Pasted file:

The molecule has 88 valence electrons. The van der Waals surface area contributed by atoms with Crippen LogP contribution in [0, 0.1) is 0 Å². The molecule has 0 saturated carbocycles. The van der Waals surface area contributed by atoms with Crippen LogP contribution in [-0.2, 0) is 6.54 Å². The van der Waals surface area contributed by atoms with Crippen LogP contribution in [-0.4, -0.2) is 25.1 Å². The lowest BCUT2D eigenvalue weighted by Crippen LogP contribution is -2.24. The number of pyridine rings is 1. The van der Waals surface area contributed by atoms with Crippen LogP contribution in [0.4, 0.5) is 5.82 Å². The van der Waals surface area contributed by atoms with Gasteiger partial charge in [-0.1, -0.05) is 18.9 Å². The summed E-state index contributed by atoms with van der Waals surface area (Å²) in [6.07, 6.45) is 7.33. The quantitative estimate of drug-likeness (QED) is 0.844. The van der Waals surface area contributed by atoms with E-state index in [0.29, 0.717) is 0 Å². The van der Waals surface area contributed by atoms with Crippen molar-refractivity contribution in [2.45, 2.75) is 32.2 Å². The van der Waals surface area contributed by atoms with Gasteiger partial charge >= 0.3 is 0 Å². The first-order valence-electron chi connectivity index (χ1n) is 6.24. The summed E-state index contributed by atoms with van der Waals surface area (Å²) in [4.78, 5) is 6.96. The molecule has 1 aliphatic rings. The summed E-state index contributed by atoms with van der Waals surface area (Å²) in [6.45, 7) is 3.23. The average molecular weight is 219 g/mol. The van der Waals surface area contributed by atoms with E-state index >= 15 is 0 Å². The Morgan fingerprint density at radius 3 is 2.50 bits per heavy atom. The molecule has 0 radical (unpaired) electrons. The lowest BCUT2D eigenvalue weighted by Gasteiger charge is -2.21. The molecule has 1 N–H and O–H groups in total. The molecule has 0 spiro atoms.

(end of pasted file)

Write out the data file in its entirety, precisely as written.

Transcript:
The molecule has 88 valence electrons. The van der Waals surface area contributed by atoms with Crippen LogP contribution in [0, 0.1) is 0 Å². The molecule has 0 saturated carbocycles. The van der Waals surface area contributed by atoms with Crippen LogP contribution in [-0.2, 0) is 6.54 Å². The van der Waals surface area contributed by atoms with Crippen LogP contribution in [-0.4, -0.2) is 25.1 Å². The lowest BCUT2D eigenvalue weighted by Crippen LogP contribution is -2.24. The number of pyridine rings is 1. The van der Waals surface area contributed by atoms with Crippen LogP contribution in [0.4, 0.5) is 5.82 Å². The van der Waals surface area contributed by atoms with Gasteiger partial charge in [-0.1, -0.05) is 18.9 Å². The summed E-state index contributed by atoms with van der Waals surface area (Å²) in [6.07, 6.45) is 7.33. The quantitative estimate of drug-likeness (QED) is 0.844. The van der Waals surface area contributed by atoms with E-state index in [0.29, 0.717) is 0 Å². The van der Waals surface area contributed by atoms with Crippen molar-refractivity contribution in [2.45, 2.75) is 32.2 Å². The van der Waals surface area contributed by atoms with Gasteiger partial charge >= 0.3 is 0 Å². The first-order valence-electron chi connectivity index (χ1n) is 6.24. The summed E-state index contributed by atoms with van der Waals surface area (Å²) in [4.78, 5) is 6.96. The molecule has 1 aliphatic rings. The summed E-state index contributed by atoms with van der Waals surface area (Å²) in [6.45, 7) is 3.23. The average molecular weight is 219 g/mol. The van der Waals surface area contributed by atoms with E-state index >= 15 is 0 Å². The Morgan fingerprint density at radius 3 is 2.50 bits per heavy atom. The molecule has 0 radical (unpaired) electrons. The lowest BCUT2D eigenvalue weighted by Gasteiger charge is -2.21. The molecule has 1 N–H and O–H groups in total. The molecule has 0 spiro atoms.